|PDH Online Course Description||PDH Units/
Learning Units (Hours)
John Poullain, PE
This four hour online course discusses guidelines and criteria for modifying and stabilizing expansive clay soils by various methods. The methods covered include injections with water, lime, lime/ fly ash and potassium chloride and mixing soil with lime, fly ash, lime-cement and Portland cement admixtures. Other methods considered are asphalt stabilization and soil encapsulation. These methods modify expansive soils and unstable rock materials in order to improve performance for slope stability, bearing capacity, road pavements, and excavations in restricted spaces, and to reduce differential settlements. A wide selection of processes and materials are available for the engineer and the course describes suitability for given site conditions. Other measures, which protect expansive soils from wide swings in moisture or water movement, such as geotextiles, geomembranes, slurry walls, and surface water and ground water control, are not covered in this course.
If the existing subgrade has poor strength or instability due to excess clay, expansive clays, or other problems such as high watertables, ground improvements will protect from potential settlement and provide the required bearing capacity. Other soils which contain clays such as bentonite or montmorillonite can expand and increase in volume when exposed to water. Expansive soils can shrink or decrease in volume when water is not present.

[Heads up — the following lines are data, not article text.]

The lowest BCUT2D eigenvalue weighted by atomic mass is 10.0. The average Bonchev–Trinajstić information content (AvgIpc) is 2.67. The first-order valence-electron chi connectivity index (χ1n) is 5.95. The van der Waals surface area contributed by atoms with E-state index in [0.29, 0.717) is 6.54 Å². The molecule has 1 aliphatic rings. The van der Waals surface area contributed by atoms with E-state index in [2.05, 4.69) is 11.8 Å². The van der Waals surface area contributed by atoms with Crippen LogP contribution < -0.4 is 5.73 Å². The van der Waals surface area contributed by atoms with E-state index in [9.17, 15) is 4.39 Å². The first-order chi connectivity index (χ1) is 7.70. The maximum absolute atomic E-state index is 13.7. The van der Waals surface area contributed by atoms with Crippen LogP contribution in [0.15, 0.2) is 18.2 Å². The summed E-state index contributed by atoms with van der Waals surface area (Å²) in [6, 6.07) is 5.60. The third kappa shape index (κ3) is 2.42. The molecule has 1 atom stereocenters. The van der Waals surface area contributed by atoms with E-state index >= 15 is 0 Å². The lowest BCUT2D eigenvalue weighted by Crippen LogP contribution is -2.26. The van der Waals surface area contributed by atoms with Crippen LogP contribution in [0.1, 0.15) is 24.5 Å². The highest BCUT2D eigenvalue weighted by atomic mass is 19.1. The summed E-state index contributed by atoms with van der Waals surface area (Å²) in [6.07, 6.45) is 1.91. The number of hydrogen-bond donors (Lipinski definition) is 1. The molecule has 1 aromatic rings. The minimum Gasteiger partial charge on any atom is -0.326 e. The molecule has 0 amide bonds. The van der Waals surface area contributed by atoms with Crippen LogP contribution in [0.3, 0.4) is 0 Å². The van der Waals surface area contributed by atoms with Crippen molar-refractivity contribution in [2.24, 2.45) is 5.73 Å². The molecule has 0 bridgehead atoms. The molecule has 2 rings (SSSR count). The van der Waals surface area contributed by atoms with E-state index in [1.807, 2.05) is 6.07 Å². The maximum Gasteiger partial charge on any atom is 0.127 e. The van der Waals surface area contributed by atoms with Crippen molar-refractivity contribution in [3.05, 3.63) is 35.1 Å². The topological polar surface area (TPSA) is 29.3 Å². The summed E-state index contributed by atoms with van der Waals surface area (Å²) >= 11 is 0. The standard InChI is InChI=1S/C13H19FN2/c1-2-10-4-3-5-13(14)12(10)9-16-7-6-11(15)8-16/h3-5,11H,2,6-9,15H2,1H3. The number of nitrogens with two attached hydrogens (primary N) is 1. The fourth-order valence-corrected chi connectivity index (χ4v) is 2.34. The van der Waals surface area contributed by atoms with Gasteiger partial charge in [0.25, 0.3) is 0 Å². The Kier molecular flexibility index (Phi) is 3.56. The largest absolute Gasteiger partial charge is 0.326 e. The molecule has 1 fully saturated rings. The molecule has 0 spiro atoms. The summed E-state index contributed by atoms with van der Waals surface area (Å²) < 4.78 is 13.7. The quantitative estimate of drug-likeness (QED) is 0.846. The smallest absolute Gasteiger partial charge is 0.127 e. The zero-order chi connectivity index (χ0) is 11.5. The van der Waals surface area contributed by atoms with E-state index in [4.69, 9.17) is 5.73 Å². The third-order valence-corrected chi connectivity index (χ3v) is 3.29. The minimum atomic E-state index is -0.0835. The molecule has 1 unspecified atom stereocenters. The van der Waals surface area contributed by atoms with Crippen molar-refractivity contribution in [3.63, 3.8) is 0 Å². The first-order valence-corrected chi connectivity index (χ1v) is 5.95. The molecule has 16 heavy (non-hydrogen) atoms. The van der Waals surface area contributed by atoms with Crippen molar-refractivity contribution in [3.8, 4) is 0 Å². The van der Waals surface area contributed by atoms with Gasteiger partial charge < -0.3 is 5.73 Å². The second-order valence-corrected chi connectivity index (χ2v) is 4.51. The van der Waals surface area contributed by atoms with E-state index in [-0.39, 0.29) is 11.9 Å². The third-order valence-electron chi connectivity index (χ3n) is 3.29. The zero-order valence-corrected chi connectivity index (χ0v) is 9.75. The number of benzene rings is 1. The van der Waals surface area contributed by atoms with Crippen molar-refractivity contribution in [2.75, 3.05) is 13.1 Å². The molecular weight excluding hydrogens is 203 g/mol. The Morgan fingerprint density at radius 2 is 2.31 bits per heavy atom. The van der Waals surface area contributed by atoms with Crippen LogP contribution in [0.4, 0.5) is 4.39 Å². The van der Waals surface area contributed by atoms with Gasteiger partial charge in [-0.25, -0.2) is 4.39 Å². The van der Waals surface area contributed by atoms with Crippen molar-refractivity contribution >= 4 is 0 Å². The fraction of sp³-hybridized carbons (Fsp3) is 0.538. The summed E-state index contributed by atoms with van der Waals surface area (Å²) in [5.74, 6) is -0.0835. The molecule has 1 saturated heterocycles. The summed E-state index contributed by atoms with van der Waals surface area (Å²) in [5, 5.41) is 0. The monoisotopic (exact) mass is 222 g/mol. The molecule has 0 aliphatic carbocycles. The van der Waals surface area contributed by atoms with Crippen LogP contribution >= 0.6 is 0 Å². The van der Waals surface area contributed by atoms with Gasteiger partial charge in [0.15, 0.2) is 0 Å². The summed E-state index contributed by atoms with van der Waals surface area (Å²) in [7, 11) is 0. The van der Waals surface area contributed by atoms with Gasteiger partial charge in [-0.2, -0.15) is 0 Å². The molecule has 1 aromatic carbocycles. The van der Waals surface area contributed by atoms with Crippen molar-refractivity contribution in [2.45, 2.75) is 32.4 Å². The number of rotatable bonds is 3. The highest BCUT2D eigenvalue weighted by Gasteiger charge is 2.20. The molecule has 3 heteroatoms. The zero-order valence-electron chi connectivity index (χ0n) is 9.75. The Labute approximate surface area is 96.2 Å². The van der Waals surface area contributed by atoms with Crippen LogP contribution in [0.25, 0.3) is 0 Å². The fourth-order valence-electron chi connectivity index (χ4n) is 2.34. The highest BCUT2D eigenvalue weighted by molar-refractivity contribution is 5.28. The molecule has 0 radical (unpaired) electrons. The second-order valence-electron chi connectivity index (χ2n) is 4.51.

Unstable soils in the United States, which includes expansive clay soils cause billions of dollars of damage to property each year and may exceed the total costs of natural disasters. Expansive soils are a problem in over 30 states especially in Texas, Colorado, Virginia, North Dakota, Oklahoma and Montana. Expansive clay soils are affected by the shrink/swell cycles caused by changes in moisture content during the year. The amount of swell depends on the amount of clay, relative density, location of water table and overburden stress. Affected sites include building foundations, roads and highways, parking lots, building pads, driveways, houses, pools and decks. Damage may range from sticking doors and cracked walls to foundation failures and building condemnations.
This course includes a multiple-choice quiz at the end, which is designed to enhance the understanding of the course materials.
NY PE & PLS: You must choose courses that are technical in nature or related to matters of laws and ethics contributing to the health and welfare of the public. NY Board does not accept courses related to office management, risk management, leadership, marketing, accounting, financial planning, real estate, and basic CAD. Specific course topics that are on the borderline and are not acceptable by the NY Board have been noted under the course description on our website.
AIA Members: You must take the courses listed under the category "AIA/CES Registered Courses" if you want us to report your Learning Units (LUs) to AIA/CES. If you take courses not registered with AIA/CES, you need to report the earned Learning Units (not qualified for HSW credits) using Self Report Form provided by AIA/CES.